... at once poignant, surprising and sometimes horrifying ... Unraveling the mystery behind such strange occurrences requires more than neurological expertise—it needs careful handling, a deep and empathic understanding of how society and culture, experience and expectation, work in tandem with our neural pathways and bodily responses to produce physiological disorders. Dr. O’Sullivan uncovers these complex mechanisms while painting a picture of psychosomatic suffering that removes its associated stigma, and she asks us to think about illness in new ways ... Functional neurological and psychosomatic disorders are subject to fierce debate, and sufferers already raw from repeated denial of their experience are often the collateral damage. Dr. O’Sullivan wades into this conflict with extraordinary tact. What we underestimate, she tells us, is the power of the brain to disorder the body ... offers a brilliant, nuanced and thoughtful look at the lived experience of illness while asking important questions about the relationship between body and mind. Dr. O’Sullivan’s rich prose weaves a tapestry as hauntingly beautiful as it is scientifically valid ... At the heart of this tour de force is the question, deceptively simple but so difficult to answer: What do we mean by illness? Should medicine—biologically minded, diagnosis-privileging Western medicine—alone be allowed to decide?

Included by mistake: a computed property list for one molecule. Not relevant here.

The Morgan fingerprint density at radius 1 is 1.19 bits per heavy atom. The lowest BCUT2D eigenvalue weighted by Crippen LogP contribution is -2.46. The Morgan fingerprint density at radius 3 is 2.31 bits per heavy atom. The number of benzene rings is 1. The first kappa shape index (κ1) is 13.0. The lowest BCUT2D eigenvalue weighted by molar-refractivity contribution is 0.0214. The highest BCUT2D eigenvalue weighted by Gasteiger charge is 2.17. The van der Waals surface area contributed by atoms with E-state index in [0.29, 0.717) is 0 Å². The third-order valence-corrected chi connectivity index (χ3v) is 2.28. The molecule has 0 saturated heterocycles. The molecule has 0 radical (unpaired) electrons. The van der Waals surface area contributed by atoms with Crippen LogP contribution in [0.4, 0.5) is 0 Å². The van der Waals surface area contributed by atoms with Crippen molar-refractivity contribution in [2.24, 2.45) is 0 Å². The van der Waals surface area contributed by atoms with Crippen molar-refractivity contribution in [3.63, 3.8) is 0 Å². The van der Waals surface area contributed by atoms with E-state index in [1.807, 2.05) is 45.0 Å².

... extraordinary ... To compare any book to a Sacks is unfair, but this one lives up to it. Not because it is alluringly freakish, but because it is so compassionate, and so driven by deep curiosity about the human psyche. I finished it feeling thrillingly unsettled, and wishing there was more.
... fascinating and provocative ... O’Sullivan’s interest in narrative is purely pragmatic. She’s no neurologist-poet in the mode of Oliver Sacks but, rather, a globe-trotting Lisa Sanders: a briskly professional but secretly tenderhearted disease detective on a mission to dispel misconceptions that have become obstacles to cures. Her reports from the field are generally not encouraging.